WASHINGTON — The two teenagers who were recently cleared in a highly publicized rape case centering on Maryland’s Rockville High School are now fighting to stay in the United States and against newly announced child pornography charges.
On Friday, Montgomery County prosecutors dropped first-degree rape and first-degree sex offense charges against Henry Sanchez Milian, 18, and Jose Montano, 17, who was charged as an adult.
State’s Attorney John McCarthy said an intensive investigation had cast doubt on the 14-year-old victim’s initial report that she had been forced into a boys’ bathroom and raped repeatedly.
Attorneys for Sanchez Milian and Montano had argued the events in the high school bathroom were consensual.
In dropping the rape charges, McCarthy announced Milian and Montano would be charged with possession of child pornography, but would not take questions on his charging decision.
“This is a charge that is almost never brought in Montgomery County, or around the nation, for simply one person asking another to share photos of another student, who created, allegedly, the images, and sent them to her paramour,” said Sanchez Milan’s lawyer, Andrew Jezic.
“We’re going to be investigating around the country, whether or not these facts lead to prosecution,” said Jezic. “We don’t think they do, anywhere in this country, and if they don’t, that will be one of our defenses.”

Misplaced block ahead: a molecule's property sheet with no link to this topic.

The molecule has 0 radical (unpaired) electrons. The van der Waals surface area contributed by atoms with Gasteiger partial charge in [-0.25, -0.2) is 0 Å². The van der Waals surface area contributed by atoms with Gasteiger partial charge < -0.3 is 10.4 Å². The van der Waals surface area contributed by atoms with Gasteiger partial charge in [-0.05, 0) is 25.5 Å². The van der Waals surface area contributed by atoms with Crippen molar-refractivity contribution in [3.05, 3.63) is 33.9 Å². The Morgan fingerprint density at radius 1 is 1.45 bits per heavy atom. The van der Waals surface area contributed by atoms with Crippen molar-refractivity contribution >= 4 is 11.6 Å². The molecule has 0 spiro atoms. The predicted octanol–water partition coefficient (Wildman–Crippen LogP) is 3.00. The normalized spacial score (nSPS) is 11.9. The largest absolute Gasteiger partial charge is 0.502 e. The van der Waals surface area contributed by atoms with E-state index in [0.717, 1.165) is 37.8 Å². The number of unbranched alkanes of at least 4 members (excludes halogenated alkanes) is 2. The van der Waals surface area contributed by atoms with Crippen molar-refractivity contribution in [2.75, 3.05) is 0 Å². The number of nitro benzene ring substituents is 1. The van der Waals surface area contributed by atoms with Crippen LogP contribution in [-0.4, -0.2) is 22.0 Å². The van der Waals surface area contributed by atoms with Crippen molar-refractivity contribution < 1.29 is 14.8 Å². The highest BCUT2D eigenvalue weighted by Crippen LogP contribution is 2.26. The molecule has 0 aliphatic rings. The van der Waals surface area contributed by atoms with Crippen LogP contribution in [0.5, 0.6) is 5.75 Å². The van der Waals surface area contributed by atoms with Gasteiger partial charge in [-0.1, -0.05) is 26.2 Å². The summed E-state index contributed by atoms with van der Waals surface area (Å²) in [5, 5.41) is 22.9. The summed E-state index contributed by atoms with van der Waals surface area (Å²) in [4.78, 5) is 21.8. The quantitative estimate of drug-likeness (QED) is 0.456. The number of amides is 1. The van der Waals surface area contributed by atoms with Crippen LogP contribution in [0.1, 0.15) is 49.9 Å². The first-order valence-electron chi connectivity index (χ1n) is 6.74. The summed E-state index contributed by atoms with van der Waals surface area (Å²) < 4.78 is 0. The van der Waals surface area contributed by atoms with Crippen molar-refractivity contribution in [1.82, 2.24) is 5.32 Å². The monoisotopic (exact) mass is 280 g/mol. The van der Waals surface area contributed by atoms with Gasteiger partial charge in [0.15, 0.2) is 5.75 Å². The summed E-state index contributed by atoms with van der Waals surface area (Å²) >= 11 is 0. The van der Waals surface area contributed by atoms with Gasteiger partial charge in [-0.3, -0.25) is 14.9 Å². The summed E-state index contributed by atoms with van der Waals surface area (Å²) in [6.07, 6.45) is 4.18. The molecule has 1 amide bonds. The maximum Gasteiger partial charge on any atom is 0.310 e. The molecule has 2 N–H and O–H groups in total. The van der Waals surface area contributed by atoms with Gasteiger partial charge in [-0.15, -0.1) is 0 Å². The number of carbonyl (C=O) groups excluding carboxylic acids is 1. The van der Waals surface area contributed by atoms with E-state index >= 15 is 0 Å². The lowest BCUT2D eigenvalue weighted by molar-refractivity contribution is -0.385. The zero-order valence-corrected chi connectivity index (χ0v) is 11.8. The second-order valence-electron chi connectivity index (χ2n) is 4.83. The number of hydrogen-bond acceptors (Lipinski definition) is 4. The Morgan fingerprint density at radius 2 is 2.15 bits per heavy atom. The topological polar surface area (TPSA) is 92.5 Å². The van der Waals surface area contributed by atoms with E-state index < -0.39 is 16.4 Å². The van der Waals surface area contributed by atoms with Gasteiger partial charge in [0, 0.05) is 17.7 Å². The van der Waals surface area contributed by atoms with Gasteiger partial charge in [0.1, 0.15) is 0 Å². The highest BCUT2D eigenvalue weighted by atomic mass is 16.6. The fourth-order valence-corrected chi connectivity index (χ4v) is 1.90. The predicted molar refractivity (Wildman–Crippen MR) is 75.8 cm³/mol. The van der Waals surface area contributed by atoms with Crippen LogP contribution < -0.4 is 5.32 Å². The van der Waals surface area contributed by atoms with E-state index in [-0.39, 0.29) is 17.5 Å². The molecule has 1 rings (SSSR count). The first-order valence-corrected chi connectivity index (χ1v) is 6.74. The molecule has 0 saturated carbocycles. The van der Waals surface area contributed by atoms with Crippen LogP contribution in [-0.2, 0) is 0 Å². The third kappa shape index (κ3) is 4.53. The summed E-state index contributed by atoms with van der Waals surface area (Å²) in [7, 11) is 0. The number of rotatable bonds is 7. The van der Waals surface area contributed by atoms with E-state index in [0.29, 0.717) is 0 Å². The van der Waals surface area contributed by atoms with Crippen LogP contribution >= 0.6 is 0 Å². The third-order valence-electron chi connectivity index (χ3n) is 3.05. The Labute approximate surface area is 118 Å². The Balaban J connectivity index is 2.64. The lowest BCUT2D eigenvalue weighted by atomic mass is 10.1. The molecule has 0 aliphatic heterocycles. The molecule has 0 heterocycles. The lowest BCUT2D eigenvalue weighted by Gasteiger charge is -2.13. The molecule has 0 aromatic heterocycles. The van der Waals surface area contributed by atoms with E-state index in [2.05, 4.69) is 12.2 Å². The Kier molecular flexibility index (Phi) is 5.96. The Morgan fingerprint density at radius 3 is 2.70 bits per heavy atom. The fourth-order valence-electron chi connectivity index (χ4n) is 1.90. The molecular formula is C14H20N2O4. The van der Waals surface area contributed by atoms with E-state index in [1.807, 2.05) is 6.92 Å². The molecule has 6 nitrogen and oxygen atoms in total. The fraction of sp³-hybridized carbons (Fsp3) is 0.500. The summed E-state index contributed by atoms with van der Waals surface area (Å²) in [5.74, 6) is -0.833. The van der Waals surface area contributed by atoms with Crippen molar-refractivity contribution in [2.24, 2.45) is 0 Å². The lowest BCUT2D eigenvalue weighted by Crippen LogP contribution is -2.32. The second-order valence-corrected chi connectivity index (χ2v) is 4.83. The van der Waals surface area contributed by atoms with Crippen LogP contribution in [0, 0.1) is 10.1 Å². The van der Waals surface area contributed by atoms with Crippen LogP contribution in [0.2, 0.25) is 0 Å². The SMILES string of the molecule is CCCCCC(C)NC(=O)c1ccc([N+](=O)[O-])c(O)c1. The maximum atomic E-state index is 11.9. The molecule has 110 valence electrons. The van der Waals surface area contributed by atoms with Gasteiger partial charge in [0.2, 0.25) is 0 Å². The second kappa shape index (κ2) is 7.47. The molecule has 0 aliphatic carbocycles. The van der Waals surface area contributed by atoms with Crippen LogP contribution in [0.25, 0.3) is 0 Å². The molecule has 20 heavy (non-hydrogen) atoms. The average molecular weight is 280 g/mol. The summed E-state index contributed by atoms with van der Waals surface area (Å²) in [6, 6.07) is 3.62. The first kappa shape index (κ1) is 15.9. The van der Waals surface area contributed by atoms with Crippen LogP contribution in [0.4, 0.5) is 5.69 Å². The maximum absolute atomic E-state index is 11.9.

Jezic said the girl had created sexually explicit videos of herself and sent them voluntarily to Montano, who discussed them with Sanchez Milian.
“While that may be, if true, immoral behavior and disappointing, it’s certainly not criminal, and should never be criminalized,” said Jezic. “This is essentially the criminalization of adolescence in America.”
McCarthy’s spokesman, Ramon Korionoff, declined to comment on whether his office has prosecuted other adults in similar situations, in which they had received images, rather than generated them.
“This is fair warning for high schoolers around the country who have a cellphone, and their parents who pay the cellphone bills,” said Jezic.
Montano’s attorney, Maria Mena, had called the pornography charge against her client “egregious.”
Jezic said the child pornography charge could jeopardize his client’s ability to stay in the United States. Both Sanchez Milian and Montano had entered the country illegally.
“If he were to be found guilty of these ‘throwaway charges,’ he is very likely to be deported, and have no defenses in immigration court,” Jezic said.
“Henry was facing immigration proceedings even if these charges had never existed, but now that they exist it would foreclose his arguments,” his attorney said.
Montano, who is now being prosecuted in juvenile court on the new child pornography charge, made his first appearance Monday. After the hearing he was taken to his holding cell, and arrested by U.S. Immigration and Customs Enforcement agents, The Washington Post reported.
Montano’s immigration attorney said he will attempt to have his client released from federal custody on bond, and returned to his family.
ICE spokesman Matthew Bourke was not available for an immediate comment.